Academic journal article The Town Planning Review

Neighbourhood Planning in London: Fulfilling the Coalition's Stated Objectives? an Exploration of the Representativeness and Inclusiveness of Neighbourhood Forums

Academic journal article The Town Planning Review

Neighbourhood Planning in London: Fulfilling the Coalition's Stated Objectives? an Exploration of the Representativeness and Inclusiveness of Neighbourhood Forums

Article excerpt

Under the Coalition's localism agenda, neighbourhood planning has been introduced as a new mechanism to facilitate more public participation and decision-making power for all communities, in order to achieve David Cameron's 'Big Society'. Neighbourhood forums (NFs) are the cornerstone of this initiative, enabling community members to form 'neighbourhood' groups endowed with statutory planning rights. While this rhetoric seems promising, questions surrounding the meaningfulness of NFs as a form of public participation have surfaced. Considering the policy framework, governance structures and power relations, this research addresses the underlying concern that NFs may not be inclusive and representative. This research employs a multi-scalar analysis to evaluate the overall representativeness and inclusiveness of NFs in London. A descriptive profile of NF areas at the London-wide level is developed through the examination and analysis of demographic indicators, locational characteristics and key planning information. Employing the Simpson diversity index (SDI), the diversity levels of NFs are simultaneously evaluated. Using the information collected from qualitative interviews with key informants, an exploration of the lived reality of the process that NFs undergo in defining themselves is then presented. Insight into how NFs operationalise the process of self-definition is used to evaluate the representativeness and inclusiveness of NFs internally. Four case studies are subsequently presented and discussed as a means of marrying both the former and latter analyses. Considering all the data, types of representation, participatory versus representative democracy and inclusivity versus exclusivity are used as criteria in evaluating the overall representativeness and inclusiveness of NFs.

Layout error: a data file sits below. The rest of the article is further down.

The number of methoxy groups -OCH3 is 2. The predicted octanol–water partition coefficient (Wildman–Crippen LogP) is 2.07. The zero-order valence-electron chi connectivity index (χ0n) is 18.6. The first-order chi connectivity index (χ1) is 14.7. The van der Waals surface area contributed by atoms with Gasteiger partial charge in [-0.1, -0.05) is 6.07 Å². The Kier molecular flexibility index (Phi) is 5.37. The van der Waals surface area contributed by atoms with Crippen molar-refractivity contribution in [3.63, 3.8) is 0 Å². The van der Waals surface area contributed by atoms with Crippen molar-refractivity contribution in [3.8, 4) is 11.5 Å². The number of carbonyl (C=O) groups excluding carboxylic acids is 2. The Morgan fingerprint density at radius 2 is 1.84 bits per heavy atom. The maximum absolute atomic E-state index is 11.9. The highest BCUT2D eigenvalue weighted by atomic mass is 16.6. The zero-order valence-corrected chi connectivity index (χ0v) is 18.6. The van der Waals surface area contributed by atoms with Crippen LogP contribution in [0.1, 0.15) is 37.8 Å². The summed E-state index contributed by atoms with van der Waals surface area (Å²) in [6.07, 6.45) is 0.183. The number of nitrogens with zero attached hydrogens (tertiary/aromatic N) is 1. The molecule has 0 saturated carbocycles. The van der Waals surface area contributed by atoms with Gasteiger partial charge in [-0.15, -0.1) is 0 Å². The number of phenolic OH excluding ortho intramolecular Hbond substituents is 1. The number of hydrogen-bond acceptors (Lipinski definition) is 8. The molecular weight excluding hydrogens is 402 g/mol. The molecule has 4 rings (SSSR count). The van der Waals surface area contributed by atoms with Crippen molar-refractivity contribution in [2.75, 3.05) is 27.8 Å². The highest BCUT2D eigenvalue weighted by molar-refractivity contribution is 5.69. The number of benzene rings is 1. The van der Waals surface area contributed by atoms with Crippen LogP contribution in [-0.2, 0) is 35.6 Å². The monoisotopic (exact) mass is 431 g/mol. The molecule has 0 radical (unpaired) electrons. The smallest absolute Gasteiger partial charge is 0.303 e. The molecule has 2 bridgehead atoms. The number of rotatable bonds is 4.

Introduction

Neighbourhood planning is a recent phenomenon, touted as a tool to fulfil the Coalition's localism agenda. Broadly speaking, localism is a political rhetoric that boasts the transfer of decision-making power from central government to community actors in numerous areas of public policy. In planning, this has been expressed through new policy, enabling the creation of NFs, which are endowed with limited statutory planning rights, including the right to create neighbourhood plans. The expectation of neighbourhood planning is that it will grant local communities the means to influence the local development planning process in order to affect development outcomes.

While this new doctrine of localism and planning seems promising, there are numerous identifiable issues that cast doubt on the intentions and effectiveness of neighbourhood planning. In particular, issues surrounding the inherent contradictions embedded within the policy framework and a lacking implementation strategy question the Coalition's stated objectives.

When examining the implementation of NFs to date, it is not unreasonable to suggest their potential as modern-day enclosures, much like the privatisation and securitisation of space ushered in by neo-liberalism (Mayer, 2013). NFs enable specific groups to self-define by delineating their own boundary as a means of physical enclosure. Those included within the boundary are granted certain privileges that those excluded from the boundary do not receive, thereby fostering a symbolic enclosure. For instance, NFs in theory have greater influence over planning decisions that can favour their communities, such as Section 106 agreements. Those excluded from the boundary may not be able to form an NF and therefore are excluded from these potential benefits.

Certain individuals and groups can much more easily create 'enclosures' given their pre-existing advantages. This is especially true for today's cities, which have entered into an era of 'austerity urbanism' (Peck, 2012). The 'rolling back' of government involvement (through initiatives like localism) has resulted in substantial cuts in public spending on city services, which has produced highly unequal outcomes, with traditionally disadvantaged groups - and new groups - propelled into economic hardship, while advantaged groups continue to benefit (Mayer 2013). …

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